This is a fundamental feature of why free-flying occulters are considered for exoplanet searches. The closer the occulting screen is to the telescope, the more pronounced two problems become:
SOHO, of course, uses external coronagraphs for several of its camera/telescopes. However, the application is different because such solar coronagraphs occlude a large angular region of the sky due to the occulting disk's proximity to the telescope.
To search for extrasolar planets, one needs to be able to search within an arcsecond of a star effectively. An occulting screen must block nearly all of the light of the bright target (star), therefore it must be at least as large as the telescope aperture. If such an occulting screen is placed, say, 1-metre from the aperture of a space telescope, then indeed it could block the starlight.
But unfortunately, the screen placed 1-metre from the aperture also blocks out most of the light reflected from a hypothetical object under 1-arcsecond from the star. The entrance aperture for light from such a hypothetical extrasolar planet would be less than a 5-micron wide sliver along one edge of the telescope aperture. This is tantamount to a reduction in the brightness of the hypothetical extrasolar planet by over 14 astronomical magnitudes. The necessary collecting area of the telescope to gather enough light to see the exoplanet would be hundreds of times greater than anything possible today.
This aperture blockage problem is not alleviated sufficiently for 1-10 metre telescopes until the occulting screen is placed more than a hundred or so kilometres away from the telescope.
As if aperture blockage were not serious enough of a problem, control of the position of the occulting disk at small distances requires a more sophisticated and demanding approach with an occulter placed near the telescope. Even at a telescope-occulter separation of 100-metres, the occulting screen would need to maintain its position to a few microns at worst. Such fine alignment control probably requires constellation spacecraft metrology (for free-flyers) using interferometry. The external occulter approach on the other hand is low-tech, nevertheless aiming at controlled stellar occultations to optimize science quality for extrasolar planet searches. Science quality has been a persistent problem with attempts to image extrasolar planets to date.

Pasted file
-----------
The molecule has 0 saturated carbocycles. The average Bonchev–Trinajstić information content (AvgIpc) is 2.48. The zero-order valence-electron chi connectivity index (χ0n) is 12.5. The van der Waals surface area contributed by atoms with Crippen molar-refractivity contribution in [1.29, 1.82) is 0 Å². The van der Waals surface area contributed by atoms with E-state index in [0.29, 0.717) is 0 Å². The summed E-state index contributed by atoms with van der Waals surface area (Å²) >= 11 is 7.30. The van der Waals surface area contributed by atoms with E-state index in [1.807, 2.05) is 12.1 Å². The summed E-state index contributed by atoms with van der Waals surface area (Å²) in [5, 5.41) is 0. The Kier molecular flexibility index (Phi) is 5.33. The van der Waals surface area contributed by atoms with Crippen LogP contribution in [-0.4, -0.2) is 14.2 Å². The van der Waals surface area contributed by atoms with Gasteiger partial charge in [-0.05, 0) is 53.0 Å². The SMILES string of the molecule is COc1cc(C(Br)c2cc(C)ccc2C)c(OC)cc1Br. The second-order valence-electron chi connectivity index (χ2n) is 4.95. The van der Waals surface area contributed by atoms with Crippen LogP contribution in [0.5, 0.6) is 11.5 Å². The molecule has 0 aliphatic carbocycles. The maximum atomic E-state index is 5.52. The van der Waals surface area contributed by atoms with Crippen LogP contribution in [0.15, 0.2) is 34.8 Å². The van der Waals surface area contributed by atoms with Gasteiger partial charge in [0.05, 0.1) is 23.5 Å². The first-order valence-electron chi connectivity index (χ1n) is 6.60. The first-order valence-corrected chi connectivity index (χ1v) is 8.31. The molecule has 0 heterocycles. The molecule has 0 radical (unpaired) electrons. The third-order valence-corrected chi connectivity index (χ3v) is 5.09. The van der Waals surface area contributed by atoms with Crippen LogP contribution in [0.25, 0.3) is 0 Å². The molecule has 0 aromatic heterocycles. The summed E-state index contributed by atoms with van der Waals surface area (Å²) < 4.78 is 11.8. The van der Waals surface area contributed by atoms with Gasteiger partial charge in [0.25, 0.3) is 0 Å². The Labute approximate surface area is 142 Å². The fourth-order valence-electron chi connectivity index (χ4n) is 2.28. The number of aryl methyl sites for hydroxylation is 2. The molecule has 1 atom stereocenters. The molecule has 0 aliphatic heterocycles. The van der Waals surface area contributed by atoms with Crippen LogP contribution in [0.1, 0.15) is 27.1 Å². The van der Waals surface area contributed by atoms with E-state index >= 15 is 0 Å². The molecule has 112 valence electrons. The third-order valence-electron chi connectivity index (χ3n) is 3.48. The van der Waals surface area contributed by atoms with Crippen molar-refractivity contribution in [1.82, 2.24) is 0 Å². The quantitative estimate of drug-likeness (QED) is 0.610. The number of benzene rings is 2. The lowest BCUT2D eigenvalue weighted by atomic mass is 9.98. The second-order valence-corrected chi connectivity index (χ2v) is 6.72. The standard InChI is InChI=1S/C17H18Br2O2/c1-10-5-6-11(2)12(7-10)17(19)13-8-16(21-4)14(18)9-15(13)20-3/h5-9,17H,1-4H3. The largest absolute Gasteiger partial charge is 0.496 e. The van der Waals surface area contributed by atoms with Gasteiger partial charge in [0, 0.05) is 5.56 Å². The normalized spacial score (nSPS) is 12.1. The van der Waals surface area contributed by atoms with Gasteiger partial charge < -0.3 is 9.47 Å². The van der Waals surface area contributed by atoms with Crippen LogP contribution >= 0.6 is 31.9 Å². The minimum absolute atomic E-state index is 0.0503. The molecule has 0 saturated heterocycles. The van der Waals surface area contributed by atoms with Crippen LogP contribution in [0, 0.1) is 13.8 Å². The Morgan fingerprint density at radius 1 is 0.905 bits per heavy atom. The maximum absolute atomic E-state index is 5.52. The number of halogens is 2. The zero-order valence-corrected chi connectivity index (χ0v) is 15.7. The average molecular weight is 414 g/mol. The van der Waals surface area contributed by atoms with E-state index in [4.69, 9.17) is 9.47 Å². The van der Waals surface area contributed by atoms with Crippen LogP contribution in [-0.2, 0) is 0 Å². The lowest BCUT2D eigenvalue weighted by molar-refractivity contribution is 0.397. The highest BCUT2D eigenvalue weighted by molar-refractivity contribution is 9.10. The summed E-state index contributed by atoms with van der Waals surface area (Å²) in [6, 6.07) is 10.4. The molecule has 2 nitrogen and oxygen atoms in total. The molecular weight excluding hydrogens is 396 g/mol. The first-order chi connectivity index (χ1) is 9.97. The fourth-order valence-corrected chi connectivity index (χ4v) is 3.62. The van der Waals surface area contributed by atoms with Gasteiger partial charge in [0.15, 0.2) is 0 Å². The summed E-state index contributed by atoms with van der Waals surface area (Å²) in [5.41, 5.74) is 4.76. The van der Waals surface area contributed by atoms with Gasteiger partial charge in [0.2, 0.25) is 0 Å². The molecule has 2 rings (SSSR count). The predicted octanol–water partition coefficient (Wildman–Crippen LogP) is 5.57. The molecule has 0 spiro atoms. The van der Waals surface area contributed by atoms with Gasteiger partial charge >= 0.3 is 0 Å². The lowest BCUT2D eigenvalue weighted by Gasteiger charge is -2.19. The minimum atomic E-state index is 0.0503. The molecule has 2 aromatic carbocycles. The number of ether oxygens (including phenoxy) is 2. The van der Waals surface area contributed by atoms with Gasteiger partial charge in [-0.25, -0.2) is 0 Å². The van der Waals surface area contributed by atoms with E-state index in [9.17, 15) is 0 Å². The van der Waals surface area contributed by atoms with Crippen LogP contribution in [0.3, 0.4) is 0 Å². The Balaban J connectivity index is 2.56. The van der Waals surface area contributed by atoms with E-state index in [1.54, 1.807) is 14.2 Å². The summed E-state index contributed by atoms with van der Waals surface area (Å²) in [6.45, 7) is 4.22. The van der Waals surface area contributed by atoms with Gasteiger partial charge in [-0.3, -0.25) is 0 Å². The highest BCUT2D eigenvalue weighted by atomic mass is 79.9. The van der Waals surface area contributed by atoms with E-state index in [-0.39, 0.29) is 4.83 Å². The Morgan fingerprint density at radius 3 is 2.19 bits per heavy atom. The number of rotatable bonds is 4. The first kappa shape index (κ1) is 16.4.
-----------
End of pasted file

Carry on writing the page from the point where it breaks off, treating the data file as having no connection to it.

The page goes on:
Internal focal plane coronagraphs are another occultation approach to finding extrasolar planets, however they are replete with their own problems. Several have been flown in space, though none whose targets were stars outside the solar system has performed to specification, and no confirmed exoplanet image detections have been published from their use. Even the ACS coronagraph to be installed on HST at the next servicing mission will not likely outperform the NICMOS Camera 2 coronagraph, perhaps the most successful stellar coronagraph used to date.